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Volume 52, Number 4
July/August 2007

  • INTERVIEW
    Interview with Jack O. Bovender, Jr., FACHE, chairman and chief executive officer, Hospital Corporation of America, Kyle L. Grazier
  • TECHNOLOGY
    Effective Management of Technology Implementation,
    Christina Beach Thielst
  • DIVERSITY
    A Systems Approach to Culturally and Linguistically Competent Care, Janice L. Dreachslin and Valerie L. Myers
  • ACHE ESSAYS
    -Retail Medicine: The Cure for Healthcare Disparities? Alicia Gallegos
    -Hospital-Physician Informed Consent: New Use for an Old Doctrine, Gerry Ibay

    Errata: In the July/August 2007 issue of the Journal, the article entitled "Retail Medicine: The Cure for Healthcare Disparities?" failed to cite two sources of information--MinuteClinic's website and an article in Disease Management journal. The author regrets these oversights.

    Page 228 of the published article, line 30, the source for the following statement: "Those first clinics treated a very limited number of illnesses and conditions and only accepted cash for services" is as follows:

    Hansen-Turton, T., S. Ryan, K. Miller, M. Counts, and D. Nash. 2007. "Convenient Care Clinics: The Future of Accessible Health Care." Disease Management 10 (2): 61-73.

    Pages 230-31 of the published article, the source for the bulleted list is as follows:
    www.minuteclinic.com/en/USA/About/Quality/Qualified-Clinicians.aspx

  • ARTICLES
    The "New Economics" of Clinical Quality Improvement: The Case of Community-Acquired Pneumonia, Kurt Grote, Edd Fleming, Edward Levine, Russell Richmond, Saumya Sutaria, Francine C. Wiest, and Jennifer Daley
    Mentoring Junior Healthcare Administrators: A Description of Mentoring Practices in 127 U.S. Hospitals, Frances R. Finley, Lana V. Ivanitskaya, and Michael H. Kennedy
  • FELLOW PROJECT
    Government-Sponsored Health Plan Acquisition Integration: Decisions and Dynamics, Sara Horning Szabla

Executive Summary

The “New Economics” of Clinical Quality Improvement: The Case of Community-Acquired Pneumonia, Kurt Grote, Edd Fleming, Edward Levine, Russell Richmond, Saumya Sutaria, Francine C. Wiest, and Jennifer Daley

Hospitals and health systems have developed substantial infrastructure, at significant expense, to improve care quality and support the collection and distribution of quality metrics. Yet providers often have little understanding of what return, if any, they have earned on the investment because they typically view quality improvement efforts simply as a cost of doing business. After analyzing data from 10,512 patients with community-acquired pneumonia, we found that better performance on two quality measures was associated with shorter length of stay and improved financial performance. For example, a one-day decrease in the time until patients were shifted from intravenous to oral antibiotics was associated with a 0.8-day reduction in length of stay and a nearly 60 percent increase in margins. Providers can adapt the methods we used to derive these findings to identify other quality metrics that simultaneously increase care quality and generate economic value. To derive maximum clinical and financial benefit, however, providers must ensure that clinical quality staff members are adequately supported and skilled to set priorities and to implement effective initiatives.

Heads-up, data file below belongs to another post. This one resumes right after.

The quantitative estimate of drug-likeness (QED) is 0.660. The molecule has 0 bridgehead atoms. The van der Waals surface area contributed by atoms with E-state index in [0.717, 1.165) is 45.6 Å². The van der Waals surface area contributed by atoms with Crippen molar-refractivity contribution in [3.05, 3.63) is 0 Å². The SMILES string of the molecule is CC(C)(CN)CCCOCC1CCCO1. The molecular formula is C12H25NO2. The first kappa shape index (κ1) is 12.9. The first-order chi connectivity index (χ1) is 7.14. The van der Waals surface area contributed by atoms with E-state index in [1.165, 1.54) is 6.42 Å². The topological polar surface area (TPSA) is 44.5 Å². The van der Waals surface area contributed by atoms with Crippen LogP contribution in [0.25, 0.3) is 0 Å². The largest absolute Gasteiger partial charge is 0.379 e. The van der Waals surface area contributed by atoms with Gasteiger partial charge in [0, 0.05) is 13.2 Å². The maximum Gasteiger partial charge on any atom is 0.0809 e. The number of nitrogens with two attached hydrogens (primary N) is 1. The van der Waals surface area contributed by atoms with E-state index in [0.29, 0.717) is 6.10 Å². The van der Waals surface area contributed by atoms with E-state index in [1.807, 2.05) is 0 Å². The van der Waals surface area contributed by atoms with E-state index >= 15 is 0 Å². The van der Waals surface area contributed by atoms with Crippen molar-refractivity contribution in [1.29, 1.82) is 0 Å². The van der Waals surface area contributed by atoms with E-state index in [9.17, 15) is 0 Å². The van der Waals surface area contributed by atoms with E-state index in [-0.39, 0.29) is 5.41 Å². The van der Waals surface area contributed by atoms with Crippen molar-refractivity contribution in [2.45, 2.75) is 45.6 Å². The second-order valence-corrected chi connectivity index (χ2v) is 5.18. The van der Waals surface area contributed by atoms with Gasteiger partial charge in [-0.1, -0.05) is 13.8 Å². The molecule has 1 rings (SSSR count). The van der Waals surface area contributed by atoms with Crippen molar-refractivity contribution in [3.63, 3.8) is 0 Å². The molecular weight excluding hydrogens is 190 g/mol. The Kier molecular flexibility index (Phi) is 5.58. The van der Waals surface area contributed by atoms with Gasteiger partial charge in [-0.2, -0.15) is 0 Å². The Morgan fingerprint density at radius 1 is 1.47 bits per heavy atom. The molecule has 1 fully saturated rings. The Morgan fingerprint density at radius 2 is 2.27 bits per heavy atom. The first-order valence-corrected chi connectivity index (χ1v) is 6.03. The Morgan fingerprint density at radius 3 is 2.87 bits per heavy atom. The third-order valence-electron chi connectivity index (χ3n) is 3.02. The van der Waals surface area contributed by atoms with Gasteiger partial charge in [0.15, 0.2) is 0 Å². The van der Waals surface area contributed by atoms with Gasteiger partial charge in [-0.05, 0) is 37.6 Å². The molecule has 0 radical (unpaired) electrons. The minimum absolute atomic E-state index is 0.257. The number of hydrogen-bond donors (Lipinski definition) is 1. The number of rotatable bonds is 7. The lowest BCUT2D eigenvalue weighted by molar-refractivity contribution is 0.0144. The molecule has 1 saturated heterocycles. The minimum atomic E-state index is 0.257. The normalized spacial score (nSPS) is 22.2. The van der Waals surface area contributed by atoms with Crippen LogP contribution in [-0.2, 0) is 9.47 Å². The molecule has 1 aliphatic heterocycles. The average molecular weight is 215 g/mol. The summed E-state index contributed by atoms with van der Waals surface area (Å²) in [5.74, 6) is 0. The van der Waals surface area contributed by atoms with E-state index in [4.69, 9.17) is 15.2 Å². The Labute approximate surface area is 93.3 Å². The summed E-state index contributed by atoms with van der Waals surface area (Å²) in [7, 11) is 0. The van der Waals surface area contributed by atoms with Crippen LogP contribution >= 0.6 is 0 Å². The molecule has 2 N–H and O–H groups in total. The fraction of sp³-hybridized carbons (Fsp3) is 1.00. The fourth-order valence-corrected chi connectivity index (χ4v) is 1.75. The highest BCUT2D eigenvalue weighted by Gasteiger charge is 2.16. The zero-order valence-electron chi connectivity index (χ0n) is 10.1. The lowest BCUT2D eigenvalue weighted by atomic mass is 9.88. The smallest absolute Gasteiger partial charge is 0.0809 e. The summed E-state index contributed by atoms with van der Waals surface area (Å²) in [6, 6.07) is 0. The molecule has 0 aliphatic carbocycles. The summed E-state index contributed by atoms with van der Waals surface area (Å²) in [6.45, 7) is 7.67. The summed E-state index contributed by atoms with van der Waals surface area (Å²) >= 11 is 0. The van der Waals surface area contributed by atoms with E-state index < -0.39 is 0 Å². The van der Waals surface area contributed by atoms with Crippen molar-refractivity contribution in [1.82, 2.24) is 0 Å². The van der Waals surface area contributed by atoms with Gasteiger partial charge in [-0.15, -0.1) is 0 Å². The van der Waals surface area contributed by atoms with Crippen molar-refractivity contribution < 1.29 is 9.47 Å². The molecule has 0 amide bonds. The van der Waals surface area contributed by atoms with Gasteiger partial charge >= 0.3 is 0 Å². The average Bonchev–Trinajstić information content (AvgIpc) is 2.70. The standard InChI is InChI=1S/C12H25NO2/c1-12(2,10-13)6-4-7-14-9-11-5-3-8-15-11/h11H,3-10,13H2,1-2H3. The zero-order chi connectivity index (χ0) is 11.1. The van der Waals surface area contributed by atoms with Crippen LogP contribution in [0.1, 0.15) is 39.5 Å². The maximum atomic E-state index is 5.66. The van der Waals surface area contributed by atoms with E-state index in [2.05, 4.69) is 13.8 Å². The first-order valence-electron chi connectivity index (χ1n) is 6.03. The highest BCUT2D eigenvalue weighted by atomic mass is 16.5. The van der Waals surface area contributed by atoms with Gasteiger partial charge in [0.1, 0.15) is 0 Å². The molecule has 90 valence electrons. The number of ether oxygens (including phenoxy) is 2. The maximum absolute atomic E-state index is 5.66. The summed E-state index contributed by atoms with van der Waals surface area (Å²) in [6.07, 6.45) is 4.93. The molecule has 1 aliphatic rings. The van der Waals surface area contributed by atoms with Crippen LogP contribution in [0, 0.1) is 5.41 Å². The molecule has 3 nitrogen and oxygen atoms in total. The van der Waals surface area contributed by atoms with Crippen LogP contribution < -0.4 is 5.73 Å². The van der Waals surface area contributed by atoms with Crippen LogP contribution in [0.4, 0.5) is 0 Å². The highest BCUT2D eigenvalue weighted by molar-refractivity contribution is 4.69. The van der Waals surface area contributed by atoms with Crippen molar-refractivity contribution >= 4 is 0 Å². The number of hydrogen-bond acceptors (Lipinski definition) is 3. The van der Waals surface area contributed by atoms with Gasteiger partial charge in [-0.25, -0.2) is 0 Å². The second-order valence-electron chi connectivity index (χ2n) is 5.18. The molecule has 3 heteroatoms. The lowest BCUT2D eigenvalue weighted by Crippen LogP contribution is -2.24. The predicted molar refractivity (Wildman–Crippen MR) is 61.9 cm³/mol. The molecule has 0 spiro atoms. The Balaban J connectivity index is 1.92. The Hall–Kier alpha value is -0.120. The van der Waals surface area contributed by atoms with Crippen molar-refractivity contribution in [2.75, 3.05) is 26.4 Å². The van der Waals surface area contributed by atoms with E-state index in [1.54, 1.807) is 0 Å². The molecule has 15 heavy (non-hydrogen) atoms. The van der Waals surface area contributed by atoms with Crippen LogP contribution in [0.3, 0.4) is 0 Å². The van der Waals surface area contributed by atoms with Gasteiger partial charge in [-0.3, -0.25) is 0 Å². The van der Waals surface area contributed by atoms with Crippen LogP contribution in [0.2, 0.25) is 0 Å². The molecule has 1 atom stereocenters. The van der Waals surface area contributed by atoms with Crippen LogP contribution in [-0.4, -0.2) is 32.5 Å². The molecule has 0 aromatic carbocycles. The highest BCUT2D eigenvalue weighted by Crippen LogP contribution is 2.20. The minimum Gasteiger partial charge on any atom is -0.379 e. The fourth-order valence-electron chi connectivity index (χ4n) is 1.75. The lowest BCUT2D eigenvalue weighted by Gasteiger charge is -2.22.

Executive Summary

Mentoring Junior Healthcare Administrators: A Description of Mentoring Practices in 127 U.S. Hospitals, Frances R. Finley, Lana V. Ivanitskaya, and Michael H. Kennedy

A survey instrument about mentoring junior healthcare administrators was mailed to 485 senior-level executives—chief executive officers, hospital administrators, and presidents. Completed surveys were returned by 127 senior executives (26 percent response rate). On average, the respondents were 53 years old, had nine years of organizational tenure in their current position, and had 16.5 years of career tenure as a senior healthcare executive. The mean age of when the respondents first had a mentor was 28 years old. The average length of the respondents’ relationship with their mentor was 3.56 years. Although healthcare executives believed mentoring benefits the healthcare industry as a whole, they reported that the benefits are even greater for the hospital where mentoring is done. Personal satisfaction was cited as the primary reason for serving as a mentor. In the 127 organizations represented by the respondents, informal mentoring programs were more prevalent than formal mentoring programs.

Our findings suggest that h ealthcare executives in formal mentoring programs may be more likely to support mentoring than individuals who entered informal mentoring relationships. Those who reported being mentors or engaging in mentoring-supportive activities had a longer job tenure and career tenure than did individuals who had not served as mentors. The study suggests that mentoring—in particular, informal mentoring—is a popular activity in U.S. hospitals and is carried out by experienced healthcare executives whose primary motivation is personal satisfaction.